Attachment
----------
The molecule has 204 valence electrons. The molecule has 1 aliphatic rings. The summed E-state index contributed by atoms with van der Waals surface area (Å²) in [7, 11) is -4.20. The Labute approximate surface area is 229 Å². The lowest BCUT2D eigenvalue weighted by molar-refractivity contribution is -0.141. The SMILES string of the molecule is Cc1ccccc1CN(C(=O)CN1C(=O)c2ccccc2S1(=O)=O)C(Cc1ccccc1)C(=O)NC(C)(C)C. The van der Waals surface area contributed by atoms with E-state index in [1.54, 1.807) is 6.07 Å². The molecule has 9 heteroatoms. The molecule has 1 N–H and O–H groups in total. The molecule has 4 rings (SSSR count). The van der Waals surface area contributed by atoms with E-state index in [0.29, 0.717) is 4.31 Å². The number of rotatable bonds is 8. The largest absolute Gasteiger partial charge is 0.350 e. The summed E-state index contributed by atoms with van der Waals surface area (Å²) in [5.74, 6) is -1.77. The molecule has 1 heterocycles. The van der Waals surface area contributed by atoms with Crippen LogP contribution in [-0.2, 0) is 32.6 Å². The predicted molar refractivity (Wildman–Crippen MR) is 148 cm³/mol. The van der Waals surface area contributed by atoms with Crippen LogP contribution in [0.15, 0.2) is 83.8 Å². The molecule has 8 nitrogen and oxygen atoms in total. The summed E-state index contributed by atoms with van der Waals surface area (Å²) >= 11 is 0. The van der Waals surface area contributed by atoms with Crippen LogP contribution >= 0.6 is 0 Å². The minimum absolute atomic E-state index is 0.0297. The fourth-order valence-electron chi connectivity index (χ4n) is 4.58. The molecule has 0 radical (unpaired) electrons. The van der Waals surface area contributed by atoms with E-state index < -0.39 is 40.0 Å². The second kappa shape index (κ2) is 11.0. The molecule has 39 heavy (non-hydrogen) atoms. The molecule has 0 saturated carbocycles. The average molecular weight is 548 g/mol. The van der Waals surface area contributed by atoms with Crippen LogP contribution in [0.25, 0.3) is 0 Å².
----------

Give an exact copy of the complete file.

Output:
The molecule has 204 valence electrons. The molecule has 1 aliphatic rings. The summed E-state index contributed by atoms with van der Waals surface area (Å²) in [7, 11) is -4.20. The Labute approximate surface area is 229 Å². The lowest BCUT2D eigenvalue weighted by molar-refractivity contribution is -0.141. The SMILES string of the molecule is Cc1ccccc1CN(C(=O)CN1C(=O)c2ccccc2S1(=O)=O)C(Cc1ccccc1)C(=O)NC(C)(C)C. The van der Waals surface area contributed by atoms with E-state index in [1.54, 1.807) is 6.07 Å². The molecule has 9 heteroatoms. The molecule has 1 N–H and O–H groups in total. The molecule has 4 rings (SSSR count). The van der Waals surface area contributed by atoms with E-state index in [0.29, 0.717) is 4.31 Å². The number of rotatable bonds is 8. The largest absolute Gasteiger partial charge is 0.350 e. The summed E-state index contributed by atoms with van der Waals surface area (Å²) in [5.74, 6) is -1.77. The molecule has 1 heterocycles. The van der Waals surface area contributed by atoms with Crippen LogP contribution in [-0.2, 0) is 32.6 Å². The predicted molar refractivity (Wildman–Crippen MR) is 148 cm³/mol. The van der Waals surface area contributed by atoms with Crippen LogP contribution in [0.15, 0.2) is 83.8 Å². The molecule has 8 nitrogen and oxygen atoms in total. The summed E-state index contributed by atoms with van der Waals surface area (Å²) >= 11 is 0. The van der Waals surface area contributed by atoms with Crippen LogP contribution >= 0.6 is 0 Å². The minimum absolute atomic E-state index is 0.0297. The fourth-order valence-electron chi connectivity index (χ4n) is 4.58. The molecule has 0 radical (unpaired) electrons. The van der Waals surface area contributed by atoms with E-state index < -0.39 is 40.0 Å². The second kappa shape index (κ2) is 11.0. The molecule has 39 heavy (non-hydrogen) atoms. The molecule has 0 saturated carbocycles. The average molecular weight is 548 g/mol. The van der Waals surface area contributed by atoms with Crippen LogP contribution in [0.25, 0.3) is 0 Å².